Artist Shelley Lowenstein of the Otis Street Arts Project reflects on the workshop she led: WIRED: Line Drawing in Space.
What a year! How can I bring joy into a world turned upside down?
That was my first thought when our studio (Otis Street Arts Project) was asked to create a series of hands-on zoom art classes for The Phillips Collection. I reluctantly volunteered even though I don’t enjoy public speaking. Why not? I asked my inner voices. If not now during a pandemic, then when? Growth. Face your fears and do it anyway.
For some time, I had been weaving with wire, and I decided to share my endless enthusiasm for Alexander Calder while creating Calder-inspired wire portraits with the Zoom participants. It was easy to be enthusiastic about this artist. I fell in love with Calder as a child. I was so amused by his toy figures and hanging portraits. I was not alone: “My fan mail is enormous; everyone is under six,” explained Calder. He believed that “above all, art should be fun.” And what better way to create a relaxed, inclusive few Zoom hours than by focusing on the joyful Calder and his brilliant work. And so, we began to work with the wire while learning more about the man.
Alexander Calder, known as Sandy, was a playful genius. He became one of the most beloved American sculptors of the 20th century. Only recently, the Museum of Modern Art in New York City opened a new exhibit about him. From the review in the New York Times: “The Modern has welcomed Calder back with a beauty of a show that, over the next several months, will make the world a better place.” Calder once said, “I think best in wire.” He was a big man with large strong hands, perfect for bending wire. And he loved to laugh, seeing humor in the world.
After college, he went to Paris to become an artist. He rode a bright orange bicycle around town, with a large spool of wire over his shoulder. He’d studio hop, visiting his famous artist friends to see what they were doing. And often, he would create a portrait likeness of these celebrities, sometimes on the spot, by bending wire—Joan Miró, Josephine Baker, Fernand Léger, Edgard Varèse, and many more. He called himself an “illumination engineer” because the shadow cast by the wire was as important as the portrait itself. Simply put, he was contour drawing in space.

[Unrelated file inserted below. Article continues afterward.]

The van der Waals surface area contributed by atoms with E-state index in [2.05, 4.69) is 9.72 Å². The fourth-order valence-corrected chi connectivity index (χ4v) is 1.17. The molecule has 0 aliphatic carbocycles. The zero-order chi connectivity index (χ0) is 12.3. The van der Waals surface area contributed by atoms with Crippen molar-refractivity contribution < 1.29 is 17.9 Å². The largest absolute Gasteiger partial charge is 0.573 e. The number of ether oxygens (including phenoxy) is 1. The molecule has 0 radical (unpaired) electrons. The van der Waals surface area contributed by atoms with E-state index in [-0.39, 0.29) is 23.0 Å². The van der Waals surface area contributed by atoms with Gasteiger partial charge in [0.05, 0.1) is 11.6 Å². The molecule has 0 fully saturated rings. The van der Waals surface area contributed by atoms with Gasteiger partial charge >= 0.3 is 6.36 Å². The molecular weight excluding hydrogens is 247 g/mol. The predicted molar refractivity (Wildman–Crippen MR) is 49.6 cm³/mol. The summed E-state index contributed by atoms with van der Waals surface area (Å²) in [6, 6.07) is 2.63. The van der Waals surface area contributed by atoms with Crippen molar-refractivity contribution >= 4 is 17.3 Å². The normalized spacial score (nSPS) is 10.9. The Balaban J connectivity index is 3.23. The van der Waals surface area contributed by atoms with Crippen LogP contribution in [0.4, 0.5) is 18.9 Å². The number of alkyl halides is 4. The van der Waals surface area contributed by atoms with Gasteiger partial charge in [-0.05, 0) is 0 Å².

It was on a visit to the studio of Piet Mondrian that his world changed. Studying Mondrian’s geometric paintings of red, blue, and yellow shapes, Calder’s mind turned to the idea of “kinetic art.” What if those big shapes of color could actually move? What if I can draw in space? And that “spark” evolved into the invention of the mobile.
Via Zoom, the participants and I began to bend, twist, and curl wire. We made circles and squares. We made hearts and zig zags. We learned different ways to join wire. I recommended using 18-20 gauge wire because it’s easier to bend than what Calder actually used. Basic tools included flat-head pliers, needle-nose pliers, and wire cutters.
In no time, some 54 participants were getting comfortable with the materials. We examined a number of Calder portraits, how he elegantly joined wire connections, how he created various shapes, and how he created simple contour drawings―just the simple outline of the features of a face. No shading. No color. No value. Calder’s genius―he emphasized only the prominent features, not the detail, because our mind can fill in the blanks.
And soon, to the amazement of the Zoom participants, we were making three-dimensional portraits. There was joy in the air on that Zoom. Participants were chatty, asking questions, sharing their work, laughing. We were “playing” with art, as Calder had advised. And the feedback was heartwarming. Above all, art should be fun.